‘War Horses: Bred to serve’
May 27, 2014
Following the Civil War, the U.S. Army was in dire need of quality horses to mount its cavalry. To solve this problem, the U.S. government turned to a group of very dedicated and determined breeders. These breeders and the resulting United States Remount Service worked together for 40 years progressing the bloodlines of the American Quarter Horse and mounting the nation's cavalry on some of America's finest horses.
Many of the American Quarter Horse Association Hall of Fame breeders, such as Dan Casement and Hank Wiescamp, and Best Remuda Ranches, like the 6666s Ranch, Spade Ranch and Waggoner Ranch, contributed to this progress. This would set the foundation for the bloodlines of some of the Hall of Fame's most famous horses, Peppy San Badger, First Down Dash and Doc Bar to name a few. On May 14, the American Quarter Horse Hall of Fame & Museum will debut its newest exhibit, "War Horses: Bred to Serve." The exhibit will highlight the special role of the U.S. Army Remount program in the progression of the American Quarter Horse bloodlines. Some of the earliest foundation horses trace back to U.S. Remounts, with many ranches owing the success of their breeding programs and initial solvency to the program.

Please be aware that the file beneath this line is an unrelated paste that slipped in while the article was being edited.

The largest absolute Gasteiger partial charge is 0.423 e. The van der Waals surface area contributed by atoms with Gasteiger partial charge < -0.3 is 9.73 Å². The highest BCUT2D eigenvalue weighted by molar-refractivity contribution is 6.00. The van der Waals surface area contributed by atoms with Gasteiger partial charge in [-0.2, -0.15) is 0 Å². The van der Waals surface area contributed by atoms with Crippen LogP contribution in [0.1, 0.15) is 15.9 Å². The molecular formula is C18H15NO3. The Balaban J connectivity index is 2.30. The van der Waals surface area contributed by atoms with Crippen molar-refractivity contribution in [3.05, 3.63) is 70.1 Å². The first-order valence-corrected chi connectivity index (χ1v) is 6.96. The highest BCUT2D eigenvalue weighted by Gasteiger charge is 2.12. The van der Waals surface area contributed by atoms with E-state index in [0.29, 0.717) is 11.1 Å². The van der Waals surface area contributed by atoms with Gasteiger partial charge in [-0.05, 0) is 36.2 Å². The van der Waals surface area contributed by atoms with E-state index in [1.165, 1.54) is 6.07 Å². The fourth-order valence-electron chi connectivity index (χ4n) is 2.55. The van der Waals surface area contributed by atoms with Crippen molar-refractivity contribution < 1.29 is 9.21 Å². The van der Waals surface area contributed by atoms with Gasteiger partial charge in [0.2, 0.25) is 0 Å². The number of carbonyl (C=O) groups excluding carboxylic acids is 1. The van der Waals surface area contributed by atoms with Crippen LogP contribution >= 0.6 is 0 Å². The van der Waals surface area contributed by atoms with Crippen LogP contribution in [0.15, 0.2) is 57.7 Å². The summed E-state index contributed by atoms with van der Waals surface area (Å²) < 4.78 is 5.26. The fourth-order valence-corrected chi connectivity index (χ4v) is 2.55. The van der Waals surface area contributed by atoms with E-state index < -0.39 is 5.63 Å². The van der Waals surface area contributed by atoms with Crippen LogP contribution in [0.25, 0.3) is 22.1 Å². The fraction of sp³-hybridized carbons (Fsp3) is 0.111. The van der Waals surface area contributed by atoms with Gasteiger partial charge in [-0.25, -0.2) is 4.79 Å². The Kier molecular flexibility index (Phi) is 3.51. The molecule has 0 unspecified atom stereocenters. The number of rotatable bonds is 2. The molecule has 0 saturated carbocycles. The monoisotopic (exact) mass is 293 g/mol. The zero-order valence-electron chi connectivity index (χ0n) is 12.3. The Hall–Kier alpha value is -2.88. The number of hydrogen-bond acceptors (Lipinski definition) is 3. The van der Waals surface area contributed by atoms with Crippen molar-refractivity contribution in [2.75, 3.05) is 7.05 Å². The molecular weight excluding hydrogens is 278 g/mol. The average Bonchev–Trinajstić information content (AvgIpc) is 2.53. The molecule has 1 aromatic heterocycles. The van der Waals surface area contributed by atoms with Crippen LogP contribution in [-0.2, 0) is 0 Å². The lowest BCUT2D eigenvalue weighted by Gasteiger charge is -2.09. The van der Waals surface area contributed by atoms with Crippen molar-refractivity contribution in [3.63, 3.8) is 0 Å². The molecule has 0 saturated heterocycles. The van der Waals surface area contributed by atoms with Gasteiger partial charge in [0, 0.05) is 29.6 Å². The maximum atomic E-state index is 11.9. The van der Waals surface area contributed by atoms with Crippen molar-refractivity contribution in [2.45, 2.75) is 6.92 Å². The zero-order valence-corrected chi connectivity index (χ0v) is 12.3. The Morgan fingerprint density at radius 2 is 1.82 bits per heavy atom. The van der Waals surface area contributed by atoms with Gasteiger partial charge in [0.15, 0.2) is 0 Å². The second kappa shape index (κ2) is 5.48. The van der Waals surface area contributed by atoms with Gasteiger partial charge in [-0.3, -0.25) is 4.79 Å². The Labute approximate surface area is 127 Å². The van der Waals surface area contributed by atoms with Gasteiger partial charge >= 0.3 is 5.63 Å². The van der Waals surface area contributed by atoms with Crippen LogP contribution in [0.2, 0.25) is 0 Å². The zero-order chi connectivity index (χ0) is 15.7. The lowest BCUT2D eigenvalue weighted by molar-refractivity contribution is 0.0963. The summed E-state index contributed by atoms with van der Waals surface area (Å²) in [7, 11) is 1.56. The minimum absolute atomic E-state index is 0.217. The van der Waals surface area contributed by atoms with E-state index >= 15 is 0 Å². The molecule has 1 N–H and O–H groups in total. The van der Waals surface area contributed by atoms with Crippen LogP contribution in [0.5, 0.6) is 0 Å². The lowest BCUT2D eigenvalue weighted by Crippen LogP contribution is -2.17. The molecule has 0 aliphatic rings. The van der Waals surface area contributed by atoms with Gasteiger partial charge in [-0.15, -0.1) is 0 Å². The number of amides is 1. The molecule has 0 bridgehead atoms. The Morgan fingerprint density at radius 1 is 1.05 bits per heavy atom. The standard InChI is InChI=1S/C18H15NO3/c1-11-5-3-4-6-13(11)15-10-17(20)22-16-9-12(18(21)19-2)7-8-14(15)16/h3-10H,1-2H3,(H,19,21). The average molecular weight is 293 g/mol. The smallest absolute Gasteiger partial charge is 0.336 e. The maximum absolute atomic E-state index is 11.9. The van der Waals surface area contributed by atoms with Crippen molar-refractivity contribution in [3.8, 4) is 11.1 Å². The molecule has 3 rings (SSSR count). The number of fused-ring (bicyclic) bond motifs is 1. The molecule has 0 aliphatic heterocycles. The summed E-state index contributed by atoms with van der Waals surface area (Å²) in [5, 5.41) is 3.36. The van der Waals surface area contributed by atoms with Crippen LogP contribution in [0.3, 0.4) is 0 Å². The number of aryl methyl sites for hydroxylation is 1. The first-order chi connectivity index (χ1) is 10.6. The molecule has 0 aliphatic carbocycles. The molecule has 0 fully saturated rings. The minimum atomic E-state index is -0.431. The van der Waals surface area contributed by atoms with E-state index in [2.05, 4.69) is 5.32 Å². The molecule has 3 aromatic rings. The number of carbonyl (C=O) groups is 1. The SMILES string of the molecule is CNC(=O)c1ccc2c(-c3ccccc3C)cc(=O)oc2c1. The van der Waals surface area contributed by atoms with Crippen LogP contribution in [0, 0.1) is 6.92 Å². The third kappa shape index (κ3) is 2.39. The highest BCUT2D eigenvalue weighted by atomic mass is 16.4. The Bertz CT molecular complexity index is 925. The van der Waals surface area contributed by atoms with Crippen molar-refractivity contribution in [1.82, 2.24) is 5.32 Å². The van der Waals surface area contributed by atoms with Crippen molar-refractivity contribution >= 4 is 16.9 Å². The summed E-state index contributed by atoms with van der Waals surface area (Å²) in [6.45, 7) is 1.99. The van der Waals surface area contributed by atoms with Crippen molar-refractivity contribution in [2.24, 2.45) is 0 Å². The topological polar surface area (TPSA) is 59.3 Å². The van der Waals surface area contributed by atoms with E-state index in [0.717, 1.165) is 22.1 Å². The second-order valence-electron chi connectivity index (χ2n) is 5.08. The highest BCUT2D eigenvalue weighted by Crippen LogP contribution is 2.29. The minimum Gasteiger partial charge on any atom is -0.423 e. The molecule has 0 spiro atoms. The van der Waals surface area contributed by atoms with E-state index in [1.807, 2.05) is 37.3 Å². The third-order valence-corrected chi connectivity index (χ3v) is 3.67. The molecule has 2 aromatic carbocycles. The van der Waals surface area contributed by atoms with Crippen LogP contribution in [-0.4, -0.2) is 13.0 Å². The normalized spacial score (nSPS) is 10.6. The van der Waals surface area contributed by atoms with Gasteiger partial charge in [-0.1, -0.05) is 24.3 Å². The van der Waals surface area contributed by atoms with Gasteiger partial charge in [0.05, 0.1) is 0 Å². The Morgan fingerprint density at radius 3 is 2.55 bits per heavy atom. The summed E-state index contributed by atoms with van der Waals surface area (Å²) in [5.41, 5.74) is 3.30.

"War Horses: Bred to Serve" will give museum visitors an opportunity to learn about the United States Remount Department, how cavalry horses were bred and acquired and how the program impacted many of the American Quarter Horse Hall of Fame horses and breeders, as well as the programs of many Zoetis-AQHA Best Remuda ranches.
The funding for the "War Horses: Bred to Serve" exhibit was generously provided by John P. Collins in memory of Johanna L. Collins and Friends of the Museum.
The exhibit will run May 14 to July 26 at the American Quarter Horse Hall of Fame & Museum in Amarillo.
For more information on the "War Horses: Bred to Serve" exhibit, visit http://www.quarterhorsemuseum.com.
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